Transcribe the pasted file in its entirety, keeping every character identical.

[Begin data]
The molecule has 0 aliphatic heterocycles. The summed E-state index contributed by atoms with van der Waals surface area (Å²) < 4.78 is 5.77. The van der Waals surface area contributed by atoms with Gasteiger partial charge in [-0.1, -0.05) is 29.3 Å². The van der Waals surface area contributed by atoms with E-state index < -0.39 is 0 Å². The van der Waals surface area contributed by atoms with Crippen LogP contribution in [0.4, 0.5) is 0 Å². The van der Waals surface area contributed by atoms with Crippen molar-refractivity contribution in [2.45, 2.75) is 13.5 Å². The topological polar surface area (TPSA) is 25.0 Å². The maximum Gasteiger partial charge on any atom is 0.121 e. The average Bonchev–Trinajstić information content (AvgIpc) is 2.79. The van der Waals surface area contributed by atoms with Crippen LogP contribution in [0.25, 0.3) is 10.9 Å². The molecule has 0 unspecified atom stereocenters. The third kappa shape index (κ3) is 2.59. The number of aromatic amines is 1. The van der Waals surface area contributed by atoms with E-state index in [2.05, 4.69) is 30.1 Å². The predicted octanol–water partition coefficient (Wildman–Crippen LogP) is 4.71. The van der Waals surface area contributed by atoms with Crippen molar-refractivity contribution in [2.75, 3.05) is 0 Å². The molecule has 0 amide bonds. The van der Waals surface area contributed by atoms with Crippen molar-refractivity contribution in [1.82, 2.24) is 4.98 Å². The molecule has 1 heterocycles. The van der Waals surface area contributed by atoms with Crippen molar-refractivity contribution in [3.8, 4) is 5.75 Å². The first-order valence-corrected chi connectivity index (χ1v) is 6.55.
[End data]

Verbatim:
The molecule has 0 aliphatic heterocycles. The summed E-state index contributed by atoms with van der Waals surface area (Å²) < 4.78 is 5.77. The van der Waals surface area contributed by atoms with Gasteiger partial charge in [-0.1, -0.05) is 29.3 Å². The van der Waals surface area contributed by atoms with E-state index < -0.39 is 0 Å². The van der Waals surface area contributed by atoms with Crippen LogP contribution in [0.4, 0.5) is 0 Å². The van der Waals surface area contributed by atoms with Crippen molar-refractivity contribution in [2.45, 2.75) is 13.5 Å². The topological polar surface area (TPSA) is 25.0 Å². The maximum Gasteiger partial charge on any atom is 0.121 e. The average Bonchev–Trinajstić information content (AvgIpc) is 2.79. The van der Waals surface area contributed by atoms with Crippen LogP contribution in [0.25, 0.3) is 10.9 Å². The molecule has 0 unspecified atom stereocenters. The third kappa shape index (κ3) is 2.59. The number of aromatic amines is 1. The van der Waals surface area contributed by atoms with E-state index in [2.05, 4.69) is 30.1 Å². The predicted octanol–water partition coefficient (Wildman–Crippen LogP) is 4.71. The van der Waals surface area contributed by atoms with Crippen molar-refractivity contribution in [2.75, 3.05) is 0 Å². The molecule has 0 amide bonds. The van der Waals surface area contributed by atoms with Crippen molar-refractivity contribution in [1.82, 2.24) is 4.98 Å². The molecule has 1 heterocycles. The van der Waals surface area contributed by atoms with Crippen molar-refractivity contribution in [3.8, 4) is 5.75 Å². The first-order valence-corrected chi connectivity index (χ1v) is 6.55.